I just received the results of my blood work. It tested my ACLA level, which is the autoimmune disease that is associated with blood clotting and can often result in miscarriage/stillbirth. Six weeks ago my level was a 13. Anything 10 or below is considered in the normal range. 13 is a low number, but still a cause for concern and a need for a retest. My level this week is 11.5, just barely out of the normal range and lower than six weeks ago. They told me today that "your levels remain low and there is no cause for concern." I first felt overwhelming joy and now the tears of relief are setting in. One of the risks for my sweet little Tobin has been removed. There are still mountains in front of us, but God is faithful and in control. I thank you, from the bottom of my heart, for your faithfulness in praying for us. My wiggly little Tobin thanks you too!
On Monday of this week, Kevin and I were talking about me being 22 weeks on Tuesday (yesterday). Kevin let out a big sigh and said, "I feel like you have been pregnant for so much longer". I agreed and replied, "like 47 weeks". 47 is one of my favorite over exaggerated numbers, if not 47 always some number with a 7 at the end. These 22 weeks have been a fight and a struggle. It is hard to hold your breath for that long and know that there is still so much longer to go. It's like we have only made it halfway across the pool. It does feel like much longer.
I am not sure what we were thinking. We weren't able to think, that was most likely the problem. We thought that Kevin would go to work on Thursday. Yes, I had been through the delivery of a baby on Monday, but I was given very few restrictions. Or maybe I was and don't recall or wasn't listening. I felt sore, but not bad. What a difference between a vaginal birth and a Cesarean. Physically nothing was slowing me down. I gave birth, but had nothing. There was no baby to care for. Nothing forcing me to sit in a rocking chair. Time may have felt like it was standing still for me, but life was continuing on all around me and I could not stop that.
I have struggled writing the events of what occurred the week of Koen's birth. I have been writing it in order, but I started it the end of June 2013 and have only made it through the first few days of that week. I woke at five again this morning, thinking and praying, and felt the need to continue on. I have discovered a new feature on my website - Categories. You can now click "Koen's Story" under the Categories heading on the right of the page and read his story from beginning ... and at some point until the end. This entire blog is Koen's story and will continue on, but my plan for "Koen's Story" is to tell the details of that week and end at his funeral.
Koen was born on Memorial Day, Monday. On Tuesday, I was discharged from the hospital, went to the funeral home, and met with our pastor. On Tuesday evening I sat in the rocking chair in Koen's room all alone. I fiercely hugged a stuffed animal that was in his crib and wailed. The shock was beginning to wear off and the reality that my baby was dead was setting in.
On Wednesday morning, I stayed in bed as my mom and Kevin got Hackett ready for school. His first day back since Koen's birth. He later told me that while at school one of his friends had said to him, "I heard your baby died, that's sad." Out of the mouths of sweet Kindergartners. It was hard to eat, it was hard to move, and physically even hard to speak. On this day I realized how much I had rallied to put on a brave face for Hackett, but now with him gone I was able to sink into a pit of sadness. There was a weight so heavy on my chest that morning that I could only mutter a word or two at a time. I have never felt agonizing sadness like that before. My emotional pain was so severe that it felt physical.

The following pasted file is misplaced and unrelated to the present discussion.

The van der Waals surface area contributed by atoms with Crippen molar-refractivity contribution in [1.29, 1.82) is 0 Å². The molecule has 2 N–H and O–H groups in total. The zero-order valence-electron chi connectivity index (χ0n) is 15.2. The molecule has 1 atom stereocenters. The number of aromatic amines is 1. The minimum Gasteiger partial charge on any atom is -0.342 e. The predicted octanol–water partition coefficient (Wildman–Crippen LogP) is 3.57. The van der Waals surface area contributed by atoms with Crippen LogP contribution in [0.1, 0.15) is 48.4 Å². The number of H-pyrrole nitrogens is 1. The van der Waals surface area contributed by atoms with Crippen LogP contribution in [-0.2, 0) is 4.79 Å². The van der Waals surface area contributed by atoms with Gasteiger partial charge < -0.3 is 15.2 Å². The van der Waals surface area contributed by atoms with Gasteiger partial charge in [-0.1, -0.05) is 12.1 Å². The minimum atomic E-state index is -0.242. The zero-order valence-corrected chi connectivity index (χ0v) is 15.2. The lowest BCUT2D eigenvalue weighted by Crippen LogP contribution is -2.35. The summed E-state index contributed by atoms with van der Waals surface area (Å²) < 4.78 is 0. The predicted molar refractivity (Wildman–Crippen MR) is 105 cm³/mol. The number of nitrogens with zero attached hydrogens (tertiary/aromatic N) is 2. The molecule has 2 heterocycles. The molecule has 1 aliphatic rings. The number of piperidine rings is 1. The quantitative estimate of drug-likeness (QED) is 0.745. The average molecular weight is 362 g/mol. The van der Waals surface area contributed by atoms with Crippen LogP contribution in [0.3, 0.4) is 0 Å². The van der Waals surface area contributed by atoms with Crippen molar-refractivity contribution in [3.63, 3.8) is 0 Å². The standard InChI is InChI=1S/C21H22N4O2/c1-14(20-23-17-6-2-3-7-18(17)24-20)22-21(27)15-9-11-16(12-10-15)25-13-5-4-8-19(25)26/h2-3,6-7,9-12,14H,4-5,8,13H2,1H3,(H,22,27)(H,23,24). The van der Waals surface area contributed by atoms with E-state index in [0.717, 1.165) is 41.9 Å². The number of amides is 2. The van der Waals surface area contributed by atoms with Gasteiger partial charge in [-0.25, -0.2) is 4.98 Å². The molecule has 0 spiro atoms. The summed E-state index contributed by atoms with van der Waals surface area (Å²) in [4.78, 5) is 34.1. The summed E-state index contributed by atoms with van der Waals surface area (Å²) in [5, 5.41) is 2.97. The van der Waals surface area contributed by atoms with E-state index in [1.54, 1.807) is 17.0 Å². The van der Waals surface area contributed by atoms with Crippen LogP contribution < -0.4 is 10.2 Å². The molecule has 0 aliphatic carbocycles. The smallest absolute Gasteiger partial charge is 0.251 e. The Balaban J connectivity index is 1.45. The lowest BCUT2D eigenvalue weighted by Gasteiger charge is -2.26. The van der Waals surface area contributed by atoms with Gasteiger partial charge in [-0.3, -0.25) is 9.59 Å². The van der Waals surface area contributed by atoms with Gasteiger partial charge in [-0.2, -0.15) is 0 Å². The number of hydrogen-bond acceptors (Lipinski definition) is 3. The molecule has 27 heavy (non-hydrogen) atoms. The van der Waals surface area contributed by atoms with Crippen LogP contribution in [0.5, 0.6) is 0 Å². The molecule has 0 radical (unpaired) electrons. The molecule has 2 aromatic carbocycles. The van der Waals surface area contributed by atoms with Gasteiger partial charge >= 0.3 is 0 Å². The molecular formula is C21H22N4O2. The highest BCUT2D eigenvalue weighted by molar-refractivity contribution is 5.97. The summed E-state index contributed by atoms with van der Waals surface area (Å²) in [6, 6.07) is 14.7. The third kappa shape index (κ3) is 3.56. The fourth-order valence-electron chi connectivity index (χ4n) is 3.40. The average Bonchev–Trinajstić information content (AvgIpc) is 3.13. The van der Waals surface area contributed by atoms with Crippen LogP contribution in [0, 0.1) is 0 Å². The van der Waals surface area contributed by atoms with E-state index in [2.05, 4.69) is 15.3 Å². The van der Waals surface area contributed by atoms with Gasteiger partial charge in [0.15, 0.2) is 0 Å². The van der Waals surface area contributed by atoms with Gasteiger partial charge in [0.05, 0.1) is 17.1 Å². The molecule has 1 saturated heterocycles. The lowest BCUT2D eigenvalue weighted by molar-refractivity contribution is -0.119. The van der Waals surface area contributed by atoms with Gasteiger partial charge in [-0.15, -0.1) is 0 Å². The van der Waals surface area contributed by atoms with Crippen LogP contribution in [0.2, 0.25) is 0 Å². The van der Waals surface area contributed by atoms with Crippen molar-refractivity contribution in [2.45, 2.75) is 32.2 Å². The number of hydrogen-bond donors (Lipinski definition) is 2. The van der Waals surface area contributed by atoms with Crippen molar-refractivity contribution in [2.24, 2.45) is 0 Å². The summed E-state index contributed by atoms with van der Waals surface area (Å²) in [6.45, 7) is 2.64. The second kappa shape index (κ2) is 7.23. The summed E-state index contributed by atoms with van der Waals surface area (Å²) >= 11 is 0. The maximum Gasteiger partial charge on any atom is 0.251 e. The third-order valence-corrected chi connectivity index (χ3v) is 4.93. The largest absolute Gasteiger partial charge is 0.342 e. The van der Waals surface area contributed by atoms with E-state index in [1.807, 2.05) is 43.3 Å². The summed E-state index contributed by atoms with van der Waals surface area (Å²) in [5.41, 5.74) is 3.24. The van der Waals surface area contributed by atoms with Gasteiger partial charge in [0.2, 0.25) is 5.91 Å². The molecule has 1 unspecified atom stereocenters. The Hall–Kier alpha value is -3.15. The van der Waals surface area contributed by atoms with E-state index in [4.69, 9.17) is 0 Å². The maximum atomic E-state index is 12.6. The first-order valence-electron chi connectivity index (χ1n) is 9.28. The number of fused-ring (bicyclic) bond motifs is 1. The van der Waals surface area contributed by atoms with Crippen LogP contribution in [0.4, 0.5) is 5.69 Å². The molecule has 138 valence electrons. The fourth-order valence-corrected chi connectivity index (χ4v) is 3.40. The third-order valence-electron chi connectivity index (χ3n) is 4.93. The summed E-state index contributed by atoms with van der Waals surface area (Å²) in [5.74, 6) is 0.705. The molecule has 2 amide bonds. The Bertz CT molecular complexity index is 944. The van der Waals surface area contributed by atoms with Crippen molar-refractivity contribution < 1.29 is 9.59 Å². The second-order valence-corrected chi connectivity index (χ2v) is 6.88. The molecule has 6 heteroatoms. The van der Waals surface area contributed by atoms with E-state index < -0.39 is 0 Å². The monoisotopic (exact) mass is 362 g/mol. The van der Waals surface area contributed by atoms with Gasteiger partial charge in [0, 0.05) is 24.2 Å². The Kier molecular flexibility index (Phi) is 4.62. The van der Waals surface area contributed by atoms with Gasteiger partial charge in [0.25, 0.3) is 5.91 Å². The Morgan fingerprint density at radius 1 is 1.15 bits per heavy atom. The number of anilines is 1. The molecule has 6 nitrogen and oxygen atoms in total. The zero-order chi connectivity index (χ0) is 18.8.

Kevin and I had business to attend to this day. We were scheduled to go to the cemetery to meet a man from the township to choose our cemetery plots. The funeral was scheduled for Friday and we had decided to have our family over to our house after for lunch. We needed to go and order food.
We went to Jimmy John's to order a sub platter. We walked in hand in hand. The woman who helped us had no idea the occasion for our order. Here we were choosing cold cut combos and condiments. So bizarre, but necessary. I felt as if I was outside my body watching the events unfold, watching myself in Jimmy John's ordering subs, but not really present.
We then drove to the cemetery, where we wandered aimlessly, while waiting for the township representative to arrive. There was a couple who had lost two babies in the 1950s, in just two years, buried next to them. They only had a single date on their tombstone, just like Koen. My heart hurt for that mama. I have no idea what their circumstance was, but for Koen the only physical proof of his existence on earth is his tombstone. He has no birth certificate, no death certificate. It shocked me at first, because as his mom, I wanted that paper. Stepping back from the situation, it makes sense. His life only existed inside of me, not on his own outside the womb. But it hurts to not have the documentation of my son. Kevin worked on the genealogy of his family this summer, one thing he did to keep his mind busy. He added Koen to our family tree, but generations down the road, will not know of his existence. They may wander through the cemetery, though, and see his tombstone.